They basically gave him a red colored cloth.
He saw the bull in the eastern chamber of the palace, it was huge. No. Huge was actually an understatement. It was gigantic.
The bull chased the king, but it was all part of the king’s plan. He made the bull run straight into the arena—four walls and a lot of space in it.
The bull was on one side, the king on the other. The bull gnashed its teeth, and the king took his red cloth out. He waved the cloth by his side, and the bull came running straight at it. The king sidestepped, and the bull ran straight into a wall.
People say bullfighting began in Spain . . .
An entire section of wall collapsed on the bull and the bull fell unconscious. The king then dragged the bull all the way to the king of the Eastern Kingdom. The bull didn’t wake even once because the king used two of the ministers’ inventions—a tranquilizer agent and a syringe.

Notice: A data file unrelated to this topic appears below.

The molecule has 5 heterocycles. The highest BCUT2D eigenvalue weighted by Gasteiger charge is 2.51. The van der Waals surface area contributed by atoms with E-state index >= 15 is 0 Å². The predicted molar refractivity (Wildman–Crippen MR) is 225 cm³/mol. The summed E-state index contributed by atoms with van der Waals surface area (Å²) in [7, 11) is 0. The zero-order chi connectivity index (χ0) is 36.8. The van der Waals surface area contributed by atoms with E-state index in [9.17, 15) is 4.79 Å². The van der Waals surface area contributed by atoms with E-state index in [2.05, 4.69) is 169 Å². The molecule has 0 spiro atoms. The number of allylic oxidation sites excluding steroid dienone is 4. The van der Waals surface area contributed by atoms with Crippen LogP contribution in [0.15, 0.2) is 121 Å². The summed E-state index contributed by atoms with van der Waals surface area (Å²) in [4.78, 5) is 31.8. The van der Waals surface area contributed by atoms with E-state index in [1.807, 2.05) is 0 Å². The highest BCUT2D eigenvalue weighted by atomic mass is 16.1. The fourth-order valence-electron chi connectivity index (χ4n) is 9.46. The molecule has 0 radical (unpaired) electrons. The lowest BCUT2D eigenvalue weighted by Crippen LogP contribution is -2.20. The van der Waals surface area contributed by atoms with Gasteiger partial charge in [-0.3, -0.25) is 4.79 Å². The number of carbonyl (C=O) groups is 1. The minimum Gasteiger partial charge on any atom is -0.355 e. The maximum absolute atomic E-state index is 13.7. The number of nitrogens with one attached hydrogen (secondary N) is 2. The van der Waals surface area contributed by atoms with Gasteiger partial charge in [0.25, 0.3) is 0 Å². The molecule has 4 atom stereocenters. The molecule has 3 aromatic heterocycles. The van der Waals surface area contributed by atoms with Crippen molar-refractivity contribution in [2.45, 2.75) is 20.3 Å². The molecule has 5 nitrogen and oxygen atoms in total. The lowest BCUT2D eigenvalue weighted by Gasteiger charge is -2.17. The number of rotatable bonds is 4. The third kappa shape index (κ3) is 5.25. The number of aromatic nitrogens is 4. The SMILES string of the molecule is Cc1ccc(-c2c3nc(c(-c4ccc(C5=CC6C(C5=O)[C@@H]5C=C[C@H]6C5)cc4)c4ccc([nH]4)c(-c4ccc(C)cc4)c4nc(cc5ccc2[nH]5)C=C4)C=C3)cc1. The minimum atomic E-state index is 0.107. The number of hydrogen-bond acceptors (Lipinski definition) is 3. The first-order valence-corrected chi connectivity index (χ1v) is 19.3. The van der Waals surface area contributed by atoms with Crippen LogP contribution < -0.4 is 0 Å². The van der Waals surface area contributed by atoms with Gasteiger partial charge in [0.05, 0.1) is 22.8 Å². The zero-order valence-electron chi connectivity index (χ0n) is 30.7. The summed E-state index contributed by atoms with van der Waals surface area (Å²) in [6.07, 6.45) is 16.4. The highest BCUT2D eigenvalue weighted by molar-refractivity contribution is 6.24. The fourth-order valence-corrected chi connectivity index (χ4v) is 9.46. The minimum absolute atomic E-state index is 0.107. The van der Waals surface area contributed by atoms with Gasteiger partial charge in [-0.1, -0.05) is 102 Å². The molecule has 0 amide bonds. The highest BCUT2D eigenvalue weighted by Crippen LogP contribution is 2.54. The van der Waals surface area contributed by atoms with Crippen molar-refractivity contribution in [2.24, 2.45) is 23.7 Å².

THE SECOND TASK
Killing the dragon of the east was an extremely difficult task, since warriors had been chasing this dragon since the beginning of time, with no positive results.
Yet, our king managed to kill the dragon by using the same tranquilizer agent, a stronger dose, dispersed by air.
The dragon noticed the king, and blew fire at him. Our daring hero ducked and rolled till a rock. He waited till the dragon stopped blowing fire, and then he showed himself. He threw the tranquilizer agent in the air, but the dragon blew fire all around, and the bag caught fire.
Then, the dragon died.
See, the tranquilizer that the ministers had given the king was highly flammable, so when the dragon blew fire, it exploded in its face.